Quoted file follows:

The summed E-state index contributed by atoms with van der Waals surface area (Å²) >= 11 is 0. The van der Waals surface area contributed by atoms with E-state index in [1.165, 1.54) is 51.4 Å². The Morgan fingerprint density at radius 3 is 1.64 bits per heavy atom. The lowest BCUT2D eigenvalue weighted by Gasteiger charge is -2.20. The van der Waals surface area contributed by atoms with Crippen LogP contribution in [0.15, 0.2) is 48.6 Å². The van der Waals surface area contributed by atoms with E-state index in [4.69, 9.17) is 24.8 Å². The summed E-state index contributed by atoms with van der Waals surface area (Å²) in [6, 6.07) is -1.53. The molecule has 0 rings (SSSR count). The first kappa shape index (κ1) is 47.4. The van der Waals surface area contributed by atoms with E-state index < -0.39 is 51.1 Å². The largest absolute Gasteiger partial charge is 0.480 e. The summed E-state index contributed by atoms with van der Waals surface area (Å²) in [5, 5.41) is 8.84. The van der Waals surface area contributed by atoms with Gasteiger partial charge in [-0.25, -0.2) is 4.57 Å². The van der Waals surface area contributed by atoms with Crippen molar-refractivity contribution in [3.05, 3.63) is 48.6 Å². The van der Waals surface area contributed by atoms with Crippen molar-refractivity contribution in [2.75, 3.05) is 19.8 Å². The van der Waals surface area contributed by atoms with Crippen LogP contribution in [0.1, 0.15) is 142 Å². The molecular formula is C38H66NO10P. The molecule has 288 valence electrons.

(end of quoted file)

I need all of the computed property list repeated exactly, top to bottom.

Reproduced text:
The summed E-state index contributed by atoms with van der Waals surface area (Å²) >= 11 is 0. The van der Waals surface area contributed by atoms with E-state index in [1.165, 1.54) is 51.4 Å². The Morgan fingerprint density at radius 3 is 1.64 bits per heavy atom. The lowest BCUT2D eigenvalue weighted by Gasteiger charge is -2.20. The van der Waals surface area contributed by atoms with Crippen LogP contribution in [0.15, 0.2) is 48.6 Å². The van der Waals surface area contributed by atoms with E-state index in [4.69, 9.17) is 24.8 Å². The summed E-state index contributed by atoms with van der Waals surface area (Å²) in [6, 6.07) is -1.53. The molecule has 0 rings (SSSR count). The first kappa shape index (κ1) is 47.4. The van der Waals surface area contributed by atoms with E-state index < -0.39 is 51.1 Å². The largest absolute Gasteiger partial charge is 0.480 e. The summed E-state index contributed by atoms with van der Waals surface area (Å²) in [5, 5.41) is 8.84. The van der Waals surface area contributed by atoms with Gasteiger partial charge in [-0.25, -0.2) is 4.57 Å². The van der Waals surface area contributed by atoms with Crippen molar-refractivity contribution in [3.05, 3.63) is 48.6 Å². The van der Waals surface area contributed by atoms with Crippen molar-refractivity contribution in [2.75, 3.05) is 19.8 Å². The van der Waals surface area contributed by atoms with Crippen LogP contribution in [0.1, 0.15) is 142 Å². The molecular formula is C38H66NO10P. The molecule has 288 valence electrons.